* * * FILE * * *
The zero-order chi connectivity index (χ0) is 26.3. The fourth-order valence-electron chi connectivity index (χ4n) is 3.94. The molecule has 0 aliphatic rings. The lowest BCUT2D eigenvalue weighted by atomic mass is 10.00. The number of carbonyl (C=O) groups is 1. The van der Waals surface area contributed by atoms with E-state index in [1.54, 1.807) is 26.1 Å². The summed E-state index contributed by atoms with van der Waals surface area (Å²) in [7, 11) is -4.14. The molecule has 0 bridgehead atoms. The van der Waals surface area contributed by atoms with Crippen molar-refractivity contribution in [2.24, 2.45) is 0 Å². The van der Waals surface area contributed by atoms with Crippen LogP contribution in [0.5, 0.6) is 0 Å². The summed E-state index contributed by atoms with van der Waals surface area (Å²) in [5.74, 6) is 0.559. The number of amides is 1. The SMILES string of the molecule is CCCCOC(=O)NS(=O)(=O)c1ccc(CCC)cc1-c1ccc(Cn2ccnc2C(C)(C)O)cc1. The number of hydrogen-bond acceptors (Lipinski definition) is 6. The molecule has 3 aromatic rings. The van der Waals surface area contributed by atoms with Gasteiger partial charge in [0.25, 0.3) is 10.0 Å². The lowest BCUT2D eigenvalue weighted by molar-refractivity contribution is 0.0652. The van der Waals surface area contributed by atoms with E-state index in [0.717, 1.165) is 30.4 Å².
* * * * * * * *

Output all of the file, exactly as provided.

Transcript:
The zero-order chi connectivity index (χ0) is 26.3. The fourth-order valence-electron chi connectivity index (χ4n) is 3.94. The molecule has 0 aliphatic rings. The lowest BCUT2D eigenvalue weighted by atomic mass is 10.00. The number of carbonyl (C=O) groups is 1. The van der Waals surface area contributed by atoms with E-state index in [1.54, 1.807) is 26.1 Å². The summed E-state index contributed by atoms with van der Waals surface area (Å²) in [7, 11) is -4.14. The molecule has 0 bridgehead atoms. The van der Waals surface area contributed by atoms with Crippen molar-refractivity contribution in [2.24, 2.45) is 0 Å². The van der Waals surface area contributed by atoms with Crippen LogP contribution in [0.5, 0.6) is 0 Å². The summed E-state index contributed by atoms with van der Waals surface area (Å²) in [5.74, 6) is 0.559. The number of amides is 1. The SMILES string of the molecule is CCCCOC(=O)NS(=O)(=O)c1ccc(CCC)cc1-c1ccc(Cn2ccnc2C(C)(C)O)cc1. The number of hydrogen-bond acceptors (Lipinski definition) is 6. The molecule has 3 aromatic rings. The van der Waals surface area contributed by atoms with Gasteiger partial charge in [0.25, 0.3) is 10.0 Å². The lowest BCUT2D eigenvalue weighted by molar-refractivity contribution is 0.0652. The van der Waals surface area contributed by atoms with E-state index in [0.717, 1.165) is 30.4 Å².